Staff, faculty, and students find triple win in Professor Partner program
April 23, 2012
Every business leader wants their staff to have access to professional development, mentorship, and ongoing opportunities to learn new techniques and technologies. Part of the strategy employed by Kittelson & Associates, Inc. (KAI) to provide this for their staff is to turn to a handful of university professors with whom the firm has established relationships. KAI established its Professor Partner program about 20 years ago, pairing staff with professors on topics ranging from project management training to making connections within the Transportation Research Board (TRB), Institute of Transportation Engineers (ITE), and other industry organizations.
The program’s strengths include its flexibility, which allows professors to devote varying degrees of time depending on their own workload. This flexibility extends to KAI staff at all levels who are encouraged to reach out to Professor Partners at any time for guidance, project support, or counsel. The loose structure of the partnership allows the professors to better understand the industry, how KAI works as a firm, and improves their relationships with KAI staff.
Arguably the biggest benefit of the program is the personal relationships that are formed. “We have a number of great success stories within the firm where staff utilized their Professor Partner as a mentor, coach, senior resource on projects, and assisted in their professional development,” says Mark Vandehey, KAI’s chief executive officer. “That relationship has been most effective when the professors have been able to develop those personal connections with the staff.”
Longtime Professor Partner John Mason, Vice President for Research at Auburn University, is now an external member of KAI’s Board of Directors. He also travels to each of the company’s offices on a regular basis to provide senior strategic guidance on, among other things, market development and application of the Highway Safety Manual in federal safety quality efforts.
“These are all things we weren’t doing five years ago – surely not fifteen years ago – and it’s a great example of how the Professor Partner program has evolved,” says Brian Ray, a principal engineer in KAI’s Portland office, about the opportunities working with Professor Partners has provided.
John says the evolution from a casual, professional engagement to being on KAI’s board and visiting its offices has been a mutually beneficial partnership.
“As a university administrator, I don’t get to do as much transportation work as I used to. This gives me a chance to work with younger and senior staff, and the flexibility to have a little professional practice time,” he says.
In turn, his interdisciplinary work at Auburn allows him to bring a broader perspective when he meets with KAI staff.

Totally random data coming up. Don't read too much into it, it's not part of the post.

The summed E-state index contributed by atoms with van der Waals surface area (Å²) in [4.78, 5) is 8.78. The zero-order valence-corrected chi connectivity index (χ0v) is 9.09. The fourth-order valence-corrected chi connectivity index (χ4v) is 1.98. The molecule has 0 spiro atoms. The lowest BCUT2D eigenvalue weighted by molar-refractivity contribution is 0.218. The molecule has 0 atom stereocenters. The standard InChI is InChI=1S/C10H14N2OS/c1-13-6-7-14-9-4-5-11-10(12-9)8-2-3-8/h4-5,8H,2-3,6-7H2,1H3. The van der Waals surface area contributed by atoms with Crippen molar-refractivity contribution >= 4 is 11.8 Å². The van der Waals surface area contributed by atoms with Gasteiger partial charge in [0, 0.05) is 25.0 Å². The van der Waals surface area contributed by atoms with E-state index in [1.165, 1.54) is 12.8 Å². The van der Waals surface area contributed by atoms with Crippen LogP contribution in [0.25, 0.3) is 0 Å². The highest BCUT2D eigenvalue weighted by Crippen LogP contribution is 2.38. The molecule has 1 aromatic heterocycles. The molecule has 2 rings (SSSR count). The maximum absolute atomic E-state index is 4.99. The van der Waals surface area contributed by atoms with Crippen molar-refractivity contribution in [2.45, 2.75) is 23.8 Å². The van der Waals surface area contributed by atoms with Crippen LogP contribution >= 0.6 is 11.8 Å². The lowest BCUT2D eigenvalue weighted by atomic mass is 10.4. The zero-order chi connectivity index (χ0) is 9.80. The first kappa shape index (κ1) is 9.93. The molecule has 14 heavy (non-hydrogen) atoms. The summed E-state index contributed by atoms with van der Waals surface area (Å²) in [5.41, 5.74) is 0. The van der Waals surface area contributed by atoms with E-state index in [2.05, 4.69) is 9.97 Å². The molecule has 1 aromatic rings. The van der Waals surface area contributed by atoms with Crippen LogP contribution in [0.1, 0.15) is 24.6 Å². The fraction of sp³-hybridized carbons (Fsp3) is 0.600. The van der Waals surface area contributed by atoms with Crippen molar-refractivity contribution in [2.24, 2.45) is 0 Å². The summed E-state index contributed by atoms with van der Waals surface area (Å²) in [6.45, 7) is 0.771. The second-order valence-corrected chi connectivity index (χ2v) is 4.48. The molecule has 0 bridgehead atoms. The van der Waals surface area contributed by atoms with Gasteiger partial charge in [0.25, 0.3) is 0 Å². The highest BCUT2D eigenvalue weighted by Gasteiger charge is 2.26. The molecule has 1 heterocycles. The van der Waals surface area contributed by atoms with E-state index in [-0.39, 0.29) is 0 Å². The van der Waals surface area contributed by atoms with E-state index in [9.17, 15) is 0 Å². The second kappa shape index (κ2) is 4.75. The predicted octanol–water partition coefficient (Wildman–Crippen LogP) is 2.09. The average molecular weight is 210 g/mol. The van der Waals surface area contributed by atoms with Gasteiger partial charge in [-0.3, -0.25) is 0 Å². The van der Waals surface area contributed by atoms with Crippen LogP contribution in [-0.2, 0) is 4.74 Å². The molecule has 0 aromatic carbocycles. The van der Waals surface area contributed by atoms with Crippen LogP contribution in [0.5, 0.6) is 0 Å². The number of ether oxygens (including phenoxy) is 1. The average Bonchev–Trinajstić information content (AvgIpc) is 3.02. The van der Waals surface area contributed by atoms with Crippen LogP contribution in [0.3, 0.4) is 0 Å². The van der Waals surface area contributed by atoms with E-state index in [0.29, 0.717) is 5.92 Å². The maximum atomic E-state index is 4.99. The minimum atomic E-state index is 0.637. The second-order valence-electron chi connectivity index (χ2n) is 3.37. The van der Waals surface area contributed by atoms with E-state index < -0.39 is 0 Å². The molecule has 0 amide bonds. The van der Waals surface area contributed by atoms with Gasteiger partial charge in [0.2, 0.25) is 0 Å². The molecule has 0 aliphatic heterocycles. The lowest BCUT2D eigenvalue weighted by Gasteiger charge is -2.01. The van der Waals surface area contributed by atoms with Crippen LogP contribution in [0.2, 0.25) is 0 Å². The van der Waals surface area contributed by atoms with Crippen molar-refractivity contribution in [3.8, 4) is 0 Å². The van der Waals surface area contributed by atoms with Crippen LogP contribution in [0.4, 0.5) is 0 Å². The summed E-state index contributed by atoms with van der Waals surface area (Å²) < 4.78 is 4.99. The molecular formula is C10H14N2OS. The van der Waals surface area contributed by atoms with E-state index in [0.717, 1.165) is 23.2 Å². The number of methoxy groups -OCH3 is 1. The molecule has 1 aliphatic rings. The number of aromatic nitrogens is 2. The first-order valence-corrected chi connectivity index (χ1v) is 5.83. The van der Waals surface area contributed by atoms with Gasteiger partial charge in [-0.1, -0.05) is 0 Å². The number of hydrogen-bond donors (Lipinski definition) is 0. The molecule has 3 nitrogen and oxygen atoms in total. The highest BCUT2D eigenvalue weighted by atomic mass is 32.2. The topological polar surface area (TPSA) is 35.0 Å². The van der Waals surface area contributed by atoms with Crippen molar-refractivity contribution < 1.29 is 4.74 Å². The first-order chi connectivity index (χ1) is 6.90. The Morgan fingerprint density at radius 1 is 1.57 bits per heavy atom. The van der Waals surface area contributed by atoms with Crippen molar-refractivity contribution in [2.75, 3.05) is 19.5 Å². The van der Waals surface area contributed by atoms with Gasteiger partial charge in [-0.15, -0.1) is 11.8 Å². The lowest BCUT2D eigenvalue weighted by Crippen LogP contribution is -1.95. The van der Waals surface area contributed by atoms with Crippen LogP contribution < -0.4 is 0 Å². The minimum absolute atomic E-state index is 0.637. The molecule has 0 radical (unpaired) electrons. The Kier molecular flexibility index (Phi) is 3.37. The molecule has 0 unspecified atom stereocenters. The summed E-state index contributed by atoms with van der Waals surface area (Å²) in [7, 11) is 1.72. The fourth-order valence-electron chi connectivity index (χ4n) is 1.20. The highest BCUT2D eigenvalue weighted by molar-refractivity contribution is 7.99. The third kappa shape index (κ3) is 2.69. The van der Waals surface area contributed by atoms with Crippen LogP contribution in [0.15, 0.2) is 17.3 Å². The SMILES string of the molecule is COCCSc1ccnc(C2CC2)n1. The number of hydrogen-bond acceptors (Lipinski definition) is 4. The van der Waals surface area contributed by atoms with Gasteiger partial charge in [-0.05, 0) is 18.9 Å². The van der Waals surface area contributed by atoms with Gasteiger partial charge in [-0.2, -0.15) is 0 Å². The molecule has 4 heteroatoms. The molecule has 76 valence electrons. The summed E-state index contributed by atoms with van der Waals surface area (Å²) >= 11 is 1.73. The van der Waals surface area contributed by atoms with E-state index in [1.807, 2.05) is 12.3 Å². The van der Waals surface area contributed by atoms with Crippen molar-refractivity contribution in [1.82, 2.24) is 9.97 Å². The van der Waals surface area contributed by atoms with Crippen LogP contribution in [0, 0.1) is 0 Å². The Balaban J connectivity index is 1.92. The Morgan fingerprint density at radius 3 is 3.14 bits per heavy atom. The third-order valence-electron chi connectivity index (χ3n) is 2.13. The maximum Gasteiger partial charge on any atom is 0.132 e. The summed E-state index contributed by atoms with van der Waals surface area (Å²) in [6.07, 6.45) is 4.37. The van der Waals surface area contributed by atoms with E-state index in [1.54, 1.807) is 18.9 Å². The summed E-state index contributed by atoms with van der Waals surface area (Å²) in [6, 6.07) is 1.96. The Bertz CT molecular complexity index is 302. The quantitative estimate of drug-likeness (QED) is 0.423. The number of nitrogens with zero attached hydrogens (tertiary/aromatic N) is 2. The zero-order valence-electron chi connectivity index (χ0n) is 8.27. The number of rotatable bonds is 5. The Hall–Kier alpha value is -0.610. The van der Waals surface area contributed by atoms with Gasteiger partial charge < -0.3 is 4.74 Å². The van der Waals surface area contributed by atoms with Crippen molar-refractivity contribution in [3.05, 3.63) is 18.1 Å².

“In the transportation area sometimes we have little blinders on where we only see what goes on in that world,” John says. “In my work with more than a dozen colleges within the university, I can bring some alternative ideas that the average practitioner might not be exposed to.”
Purdue University’s Darcy Bullock is a Professor Partner who worked with KAI to develop Bluetooth™ technology to track vehicle speeds and other travel patterns. Darcy serves as the director of Purdue’s transportation research program and says he benefits from maintaining long-term relationships from his former students who now work at KAI.
“Sometimes you learn as much from your students after they leave as they did in your class because they are out there on the ground,” he says, adding the relationship helps universities disseminate new technologies and practices as well.
“Success for us at the university is not just us doing stuff in our lab, but seeing it implemented worldwide. Ultimately, universities exist to have an impact and transfer knowledge,” Darcy says.
Joe Schofer, chair of the civil and environmental engineering department at Northwestern University, became a Professor Partner more than a decade ago because he was intrigued by KAI’s focus on education, training, and professional development.
“I think that’s very unusual in the private sector and I found that very appealing. I still do,” he says.
The relationship has benefited many of Joe’s students who have done internships with KAI. Some decide to pursue a career in transportation engineering and some do not. Joe views both situations as a success.
“I’ve had kids come back after a quarter with Kittelson and be really fired up because they’ve learned something they didn’t know before,” he says. “Even the kids who come back with a different goal are a victory because they’ve been able to make an informed decision.”
Mark and Brian say they see the Professor Partner continuing to evolve and expand. It most likely will grow to include not just university professors, but likeminded professionals who share common interests. Mark says he hopes the program can serve as a model for other companies.
“We share this story with other firms because it’s a great opportunity for the firms and the professors themselves. I think other firms could benefit from this type of program as well,” he says.